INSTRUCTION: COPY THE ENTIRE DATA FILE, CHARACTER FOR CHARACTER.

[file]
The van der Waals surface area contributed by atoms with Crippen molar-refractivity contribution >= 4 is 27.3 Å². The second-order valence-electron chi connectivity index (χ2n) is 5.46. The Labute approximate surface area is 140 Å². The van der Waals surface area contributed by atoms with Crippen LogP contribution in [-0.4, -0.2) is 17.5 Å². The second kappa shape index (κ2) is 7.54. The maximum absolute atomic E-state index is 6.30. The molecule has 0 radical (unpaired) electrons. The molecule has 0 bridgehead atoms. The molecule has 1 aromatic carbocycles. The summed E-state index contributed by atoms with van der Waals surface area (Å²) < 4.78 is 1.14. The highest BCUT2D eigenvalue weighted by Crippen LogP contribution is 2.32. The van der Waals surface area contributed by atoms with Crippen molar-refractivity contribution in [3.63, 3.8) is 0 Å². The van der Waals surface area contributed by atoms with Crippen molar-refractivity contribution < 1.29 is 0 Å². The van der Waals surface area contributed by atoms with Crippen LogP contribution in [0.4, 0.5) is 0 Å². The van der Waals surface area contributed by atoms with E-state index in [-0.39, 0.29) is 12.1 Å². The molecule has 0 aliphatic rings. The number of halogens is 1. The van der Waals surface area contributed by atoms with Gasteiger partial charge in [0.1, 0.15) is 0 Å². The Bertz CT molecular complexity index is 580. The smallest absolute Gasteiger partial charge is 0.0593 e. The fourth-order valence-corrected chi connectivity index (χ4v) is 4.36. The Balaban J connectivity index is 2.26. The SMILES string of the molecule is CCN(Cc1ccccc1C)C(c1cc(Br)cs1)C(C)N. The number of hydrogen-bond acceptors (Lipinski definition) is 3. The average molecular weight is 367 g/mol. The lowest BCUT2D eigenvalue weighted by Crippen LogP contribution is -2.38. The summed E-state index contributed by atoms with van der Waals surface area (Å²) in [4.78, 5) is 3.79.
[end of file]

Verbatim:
The van der Waals surface area contributed by atoms with Crippen molar-refractivity contribution >= 4 is 27.3 Å². The second-order valence-electron chi connectivity index (χ2n) is 5.46. The Labute approximate surface area is 140 Å². The van der Waals surface area contributed by atoms with Crippen LogP contribution in [-0.4, -0.2) is 17.5 Å². The second kappa shape index (κ2) is 7.54. The maximum absolute atomic E-state index is 6.30. The molecule has 0 radical (unpaired) electrons. The molecule has 0 bridgehead atoms. The molecule has 1 aromatic carbocycles. The summed E-state index contributed by atoms with van der Waals surface area (Å²) < 4.78 is 1.14. The highest BCUT2D eigenvalue weighted by Crippen LogP contribution is 2.32. The van der Waals surface area contributed by atoms with Crippen molar-refractivity contribution in [3.63, 3.8) is 0 Å². The van der Waals surface area contributed by atoms with Crippen molar-refractivity contribution < 1.29 is 0 Å². The van der Waals surface area contributed by atoms with Crippen LogP contribution in [0.4, 0.5) is 0 Å². The van der Waals surface area contributed by atoms with E-state index in [-0.39, 0.29) is 12.1 Å². The molecule has 0 aliphatic rings. The number of halogens is 1. The van der Waals surface area contributed by atoms with Gasteiger partial charge in [0.1, 0.15) is 0 Å². The Bertz CT molecular complexity index is 580. The smallest absolute Gasteiger partial charge is 0.0593 e. The fourth-order valence-corrected chi connectivity index (χ4v) is 4.36. The Balaban J connectivity index is 2.26. The SMILES string of the molecule is CCN(Cc1ccccc1C)C(c1cc(Br)cs1)C(C)N. The number of hydrogen-bond acceptors (Lipinski definition) is 3. The average molecular weight is 367 g/mol. The lowest BCUT2D eigenvalue weighted by Crippen LogP contribution is -2.38. The summed E-state index contributed by atoms with van der Waals surface area (Å²) in [4.78, 5) is 3.79.